PS: She is as pretty in real, and very sweet.
     

    Muki

    Well-Known Member
    Orange Room Supporter
    #14
    I'm surprised people did not run and hide when that horrifying zaghlouta came, because I usually do. Amazing how the ancient Hittites culture still runs in our blood, and suddenly erupts bel afra7 w bel atra7, no matter where we are.

    Because originally, it is said that the zaghlouta was exhibited by trained Hittite cryers who were paraded before war prisoners, to mock and intimidate them, before they were publicly tortured and executed.
    Makes sense, they parade the bride and groom on their wedding and chant zalagheet, prior to their torture for the rest of their lives.
     

    manifesto

    Well-Known Member
    #16
    It would be cool if she wins....and she probably will coz people are suckers for emotional peices with a "message" (I personally hate such movies!) . And she would deserve it coz she is very talented and has worked hard for years, plus I am sure it is well executed like her previous movies.

    Our cinema is either too serious, dealing with wars/ melodrama or completely commercial and cheap a la bebe, no middle ground it seems.

    PS: She is as pretty in real, and very sweet.
    You spoke my mind!
    As soon as I read the ridiculous synopsis (a kid decides to sue his parents for having him), I thought to myself "Yawn, a typical Cannes-bait".
    The "I'm a humanitarian director exposing poverty in the Middle East, hand me an award"-kind of film.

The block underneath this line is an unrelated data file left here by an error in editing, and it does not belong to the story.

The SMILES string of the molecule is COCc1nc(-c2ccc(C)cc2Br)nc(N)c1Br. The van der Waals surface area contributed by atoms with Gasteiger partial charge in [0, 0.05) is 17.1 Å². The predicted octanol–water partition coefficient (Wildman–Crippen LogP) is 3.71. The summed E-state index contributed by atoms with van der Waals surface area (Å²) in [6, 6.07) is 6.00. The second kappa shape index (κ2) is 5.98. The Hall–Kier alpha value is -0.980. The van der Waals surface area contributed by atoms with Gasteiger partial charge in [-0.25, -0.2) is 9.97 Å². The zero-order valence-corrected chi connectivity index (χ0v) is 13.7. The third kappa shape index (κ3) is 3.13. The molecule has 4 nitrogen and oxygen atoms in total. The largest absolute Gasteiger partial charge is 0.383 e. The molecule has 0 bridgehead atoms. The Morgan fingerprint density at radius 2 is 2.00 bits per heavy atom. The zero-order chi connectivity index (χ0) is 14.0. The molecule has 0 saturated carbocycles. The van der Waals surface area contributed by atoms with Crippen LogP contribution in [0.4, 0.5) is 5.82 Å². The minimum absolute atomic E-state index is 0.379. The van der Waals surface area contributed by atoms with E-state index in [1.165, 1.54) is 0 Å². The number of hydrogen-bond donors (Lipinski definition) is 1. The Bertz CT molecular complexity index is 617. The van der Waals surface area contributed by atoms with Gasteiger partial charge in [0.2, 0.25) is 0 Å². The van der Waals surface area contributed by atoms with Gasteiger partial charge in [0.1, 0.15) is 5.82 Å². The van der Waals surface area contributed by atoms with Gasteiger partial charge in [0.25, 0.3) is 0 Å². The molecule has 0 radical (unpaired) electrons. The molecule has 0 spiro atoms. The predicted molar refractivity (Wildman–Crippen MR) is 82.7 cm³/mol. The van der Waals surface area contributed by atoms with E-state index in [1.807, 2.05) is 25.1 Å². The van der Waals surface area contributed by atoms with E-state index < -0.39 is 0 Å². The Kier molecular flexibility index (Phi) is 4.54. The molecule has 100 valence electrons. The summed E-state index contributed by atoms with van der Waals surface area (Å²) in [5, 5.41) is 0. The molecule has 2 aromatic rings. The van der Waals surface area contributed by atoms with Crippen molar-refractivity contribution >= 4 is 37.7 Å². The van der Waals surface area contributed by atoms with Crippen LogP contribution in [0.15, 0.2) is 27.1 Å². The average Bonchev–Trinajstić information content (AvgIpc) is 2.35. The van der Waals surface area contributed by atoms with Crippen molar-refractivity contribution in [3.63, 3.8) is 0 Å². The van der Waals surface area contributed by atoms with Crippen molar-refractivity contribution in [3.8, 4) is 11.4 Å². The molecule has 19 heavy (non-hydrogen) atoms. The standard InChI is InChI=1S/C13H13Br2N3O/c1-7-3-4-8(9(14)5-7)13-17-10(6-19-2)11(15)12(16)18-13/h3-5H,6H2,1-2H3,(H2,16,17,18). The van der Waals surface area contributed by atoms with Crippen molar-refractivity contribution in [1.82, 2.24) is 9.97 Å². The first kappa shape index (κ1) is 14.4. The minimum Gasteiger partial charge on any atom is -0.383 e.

Mehhhhhh Cannes has stopped being relevant anyway.
     

    walidos

    Legendary Member
    Orange Room Supporter
    #17
    Come
    You spoke my mind!
    As soon as I read the ridiculous synopsis (a kid decides to sue his parents for having him), I thought to myself "Yawn, a typical Cannes-bait".
    The "I'm a humanitarian director exposing poverty in the Middle East, hand me an award"-kind of film.

    Mehhhhhh Cannes has stopped being relevant anyway.
    Oh come on! This industry is cut throat! Competition is ruthless and truth be told, talent is not scarce. The budgets for movies in the Middle East, and lebanon particularly, are really low... to achieve such high standards is a feat on its own. To be considered for the palme d’or, and an Oscar front runner by western critics is amazing... something to be proud of
     

    manifesto

    Well-Known Member
    #18
    Come


    Oh come on! This industry is cut throat! Competition is ruthless and truth be told, talent is not scarce. The budgets for movies in the Middle East, and lebanon particularly, are really low... to achieve such high standards is a feat on its own. To be considered for the palme d’or, and an Oscar front runner by western critics is amazing... something to be proud of
    There's no doubt that she has talent as a director and I'd be happy to see her nab the Palme d'Or, but I've always found her films' screenwriting clunky and reeking of cheap sentimentalism.
    Her latest effort is a clear humanistic Cannes-bait that's intended to make the Cannes jury feel bad for us and indulge in mutual back-patting for nominating a movie that sends a strong message to the world:
    • Syrian refugee - Check
    • Poverty - Check
    • Humanistic message - Check
    • The backdrop of a squalid Middle Eastern city - Check
    People will keep associating Beirut with war and poverty if our directors insist on showing this side of our city.

    Massive yawn! But congratulations if she makes it. I still appreciate the cinematography behind her films.